Ramadan, Love And Giving

Ramadan, also called the ‘month of Quran’, is when the Holy Quran was revealed to Prophet (P.B.U.H). Muslims fast for the entire month, which is one of the five pillars of Islam. The essence of the month may differ for everyone, but it is a time of the year when the daily routines change completely. Muslims have an early breakfast (Sehri) and then are not allowed to eat or drink anything until the sunset, breaking the fast with the Maghrib prayers. In some countries, the fast is as long as 19 hours. Ramadan is a month of reflection and cleansing (both physical and mental) for Muslims. The month is divided into three sections, where the first 10 days are for asking for forgiveness, the next 10 days are for asking for blessings from God, and the last 10 days are about finding the night – ‘LailatulQadr’, when the Quran was revealed. Praying on the special night is equal to praying for a thousand nights.

We were curious, as to how after staying hungry for the entire day, Muslims can aspire to have a spiritual experience instead of getting cranky, and asked around our Muslim friends to describe their feelings during Ramadan.

“I fight with my wife all day during the beginning of the month, because we are not used to the routine. Ramadan changes our sleeping and eating patterns entirely. But when you read about religion and Quran more, you realize how important patience and tolerance is in the religion and I behave better during the second half of the month. So much so, when Ramadan is about to end a sad feeling prevails, because you have had felt so nice, healthy and cleansed.”

-Hasan, 29 years

“I do not feel hungry at all. It is as if by the help of some unknown power in me, I have defeated all human weaknesses. I love fasting, it makes me feel at peace in my heart. Maybe because you actually make an effort to connect to your spiritual side, when during the rest of the year you are really busy in your life”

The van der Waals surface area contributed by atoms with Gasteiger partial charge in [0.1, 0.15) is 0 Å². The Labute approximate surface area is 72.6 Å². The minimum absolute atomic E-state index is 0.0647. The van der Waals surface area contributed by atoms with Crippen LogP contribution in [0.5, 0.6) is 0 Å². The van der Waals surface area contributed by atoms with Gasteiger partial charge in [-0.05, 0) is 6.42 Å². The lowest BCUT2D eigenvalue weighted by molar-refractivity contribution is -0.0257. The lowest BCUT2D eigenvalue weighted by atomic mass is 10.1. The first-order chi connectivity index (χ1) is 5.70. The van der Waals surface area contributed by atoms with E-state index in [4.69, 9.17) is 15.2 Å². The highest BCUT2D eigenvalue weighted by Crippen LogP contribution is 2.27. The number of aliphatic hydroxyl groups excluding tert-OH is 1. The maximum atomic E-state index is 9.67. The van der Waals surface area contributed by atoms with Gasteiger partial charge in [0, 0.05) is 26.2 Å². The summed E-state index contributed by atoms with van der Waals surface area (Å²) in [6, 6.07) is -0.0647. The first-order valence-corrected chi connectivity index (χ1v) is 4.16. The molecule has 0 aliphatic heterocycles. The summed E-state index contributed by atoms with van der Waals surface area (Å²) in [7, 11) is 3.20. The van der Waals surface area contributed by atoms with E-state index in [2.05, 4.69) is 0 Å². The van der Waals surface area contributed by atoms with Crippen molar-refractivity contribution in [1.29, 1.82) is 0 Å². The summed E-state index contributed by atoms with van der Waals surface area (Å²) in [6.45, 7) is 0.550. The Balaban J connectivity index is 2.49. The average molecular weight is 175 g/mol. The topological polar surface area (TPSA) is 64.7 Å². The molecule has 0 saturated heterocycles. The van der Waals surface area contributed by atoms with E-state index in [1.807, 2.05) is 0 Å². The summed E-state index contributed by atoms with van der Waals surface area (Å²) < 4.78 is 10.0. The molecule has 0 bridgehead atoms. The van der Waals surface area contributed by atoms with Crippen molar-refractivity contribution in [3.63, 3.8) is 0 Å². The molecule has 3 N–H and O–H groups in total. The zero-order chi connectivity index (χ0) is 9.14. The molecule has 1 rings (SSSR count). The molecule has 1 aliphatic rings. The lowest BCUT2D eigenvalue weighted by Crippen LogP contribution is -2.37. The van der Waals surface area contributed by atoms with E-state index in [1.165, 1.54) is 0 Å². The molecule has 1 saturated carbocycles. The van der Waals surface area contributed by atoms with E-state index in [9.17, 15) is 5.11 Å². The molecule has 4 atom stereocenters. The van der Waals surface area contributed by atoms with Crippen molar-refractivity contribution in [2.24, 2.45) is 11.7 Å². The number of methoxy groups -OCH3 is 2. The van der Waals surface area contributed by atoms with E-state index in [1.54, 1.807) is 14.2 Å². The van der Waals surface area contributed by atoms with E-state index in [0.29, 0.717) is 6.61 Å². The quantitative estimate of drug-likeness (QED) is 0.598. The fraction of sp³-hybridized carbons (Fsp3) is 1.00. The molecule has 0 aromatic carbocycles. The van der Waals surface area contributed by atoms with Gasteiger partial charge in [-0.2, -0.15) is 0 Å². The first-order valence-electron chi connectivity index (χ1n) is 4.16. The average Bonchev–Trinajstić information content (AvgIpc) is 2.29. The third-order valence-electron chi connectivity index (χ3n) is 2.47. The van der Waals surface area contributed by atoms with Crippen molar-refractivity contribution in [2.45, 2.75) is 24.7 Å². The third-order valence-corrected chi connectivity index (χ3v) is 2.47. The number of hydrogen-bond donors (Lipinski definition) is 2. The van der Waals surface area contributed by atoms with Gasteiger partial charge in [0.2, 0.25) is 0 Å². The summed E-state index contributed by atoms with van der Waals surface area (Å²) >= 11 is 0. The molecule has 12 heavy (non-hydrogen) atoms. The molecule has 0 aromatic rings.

-Shaina, 18 years

“Ramadan brings the family together in a special way. In normal days, we are never having dinner at the same time. During Ramadan, my mother ensures that we are there during iftari (when breaking the fast)”

-Ali, 22 years


“I do not feel like working in Ramadan, I just want to sleep and pray.”

-Waqas, 34 years

“I feel like my body has been cleansed of everything. It is a very pure feeling. I feel thinner, mostly because the stomach is empty during the day. But somehow you become a better person in Ramadan, you try to be nice to people, never swear, and you control your anger as much as you can. On Eid though, don’t ask, I get stuffed with food like anything!”

-Nael, 17 years

“I feel closer to God, and it feels like He is listening. I never feel lonely in Ramadan, it is like God is always there, waiting to hear my prayers. I really wish this feeling continues during the rest of the year, when I am stronger as a person, better and spiritually satisfied. But after Ramadan, when you go back to the same routine and life, you start forgetting what you had achieved during Ramadan, and somehow negativity creeps in. I really wish Ramadan was all year long”

-Naina, 25 years

“Being away from home, it is difficult for me to fast. It is a long fast in my country, and nobody around me is fasting. Office is also as usual, so it feels like any other month, except the guilt that I can do more but don’t find the time to. I miss my family, it was a different feeling when everyone used to do it together”

-Bills a.k.a Bilal, 28 years

“My favorite part is during the prayers. I usually go to the mosque at least twice a day for Fajr and Maghrib prayers. It is so peaceful. Listening to the call to prayer, and then sitting in the mosque, just being. I love the feeling”

-Hamza, 24 years

“I am not a muslim, but i have a lot of Muslim friends. I tried fasting with one of my friends last year. I sometimes went to the mosque with her, and it was a mesmerizing experience watching everyone in the hall totally in sync. You really feel peaceful, you cannot define it until you experience it yourself. It is not for me though, I cannot survive without water all day, leaving out food I don’t mind”

-Paulina, 32 years

Ramadan is a month of tolerance and love. Muslims around the world also give Zakat (obligatory religious alms) during the month of Ramadan. The concept is to give back to society and celebrate love with everyone. Even the fast is to remind people of the torment poor go through who cannot even afford to have proper meals.

Spread love and tolerance this Ramadan, happy fasting to all our Muslim friends!